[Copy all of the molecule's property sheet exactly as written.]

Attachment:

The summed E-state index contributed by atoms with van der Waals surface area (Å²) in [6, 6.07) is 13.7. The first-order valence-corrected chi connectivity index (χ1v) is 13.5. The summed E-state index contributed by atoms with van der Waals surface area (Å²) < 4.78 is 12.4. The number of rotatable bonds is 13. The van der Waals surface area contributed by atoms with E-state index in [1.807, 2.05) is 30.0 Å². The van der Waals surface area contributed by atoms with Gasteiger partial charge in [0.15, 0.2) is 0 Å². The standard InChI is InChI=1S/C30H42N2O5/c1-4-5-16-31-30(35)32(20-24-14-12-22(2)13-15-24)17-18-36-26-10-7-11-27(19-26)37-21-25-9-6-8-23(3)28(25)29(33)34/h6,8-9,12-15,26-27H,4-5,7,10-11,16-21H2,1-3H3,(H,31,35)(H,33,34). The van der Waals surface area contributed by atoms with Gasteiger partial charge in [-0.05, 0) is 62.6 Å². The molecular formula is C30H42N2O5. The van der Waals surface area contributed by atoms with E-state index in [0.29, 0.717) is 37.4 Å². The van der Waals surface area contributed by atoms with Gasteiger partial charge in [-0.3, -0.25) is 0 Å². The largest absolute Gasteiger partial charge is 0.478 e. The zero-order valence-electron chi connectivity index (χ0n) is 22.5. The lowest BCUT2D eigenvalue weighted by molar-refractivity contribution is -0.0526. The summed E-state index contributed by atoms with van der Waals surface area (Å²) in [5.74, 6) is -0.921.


The summed E-state index contributed by atoms with van der Waals surface area (Å²) in [6, 6.07) is 13.7. The first-order valence-corrected chi connectivity index (χ1v) is 13.5. The summed E-state index contributed by atoms with van der Waals surface area (Å²) < 4.78 is 12.4. The number of rotatable bonds is 13. The van der Waals surface area contributed by atoms with E-state index in [1.807, 2.05) is 30.0 Å². The van der Waals surface area contributed by atoms with Gasteiger partial charge in [0.15, 0.2) is 0 Å². The standard InChI is InChI=1S/C30H42N2O5/c1-4-5-16-31-30(35)32(20-24-14-12-22(2)13-15-24)17-18-36-26-10-7-11-27(19-26)37-21-25-9-6-8-23(3)28(25)29(33)34/h6,8-9,12-15,26-27H,4-5,7,10-11,16-21H2,1-3H3,(H,31,35)(H,33,34). The van der Waals surface area contributed by atoms with Gasteiger partial charge in [-0.05, 0) is 62.6 Å². The molecular formula is C30H42N2O5. The van der Waals surface area contributed by atoms with E-state index in [0.29, 0.717) is 37.4 Å². The van der Waals surface area contributed by atoms with Gasteiger partial charge in [-0.3, -0.25) is 0 Å². The largest absolute Gasteiger partial charge is 0.478 e. The zero-order valence-electron chi connectivity index (χ0n) is 22.5. The lowest BCUT2D eigenvalue weighted by molar-refractivity contribution is -0.0526. The summed E-state index contributed by atoms with van der Waals surface area (Å²) in [5.74, 6) is -0.921.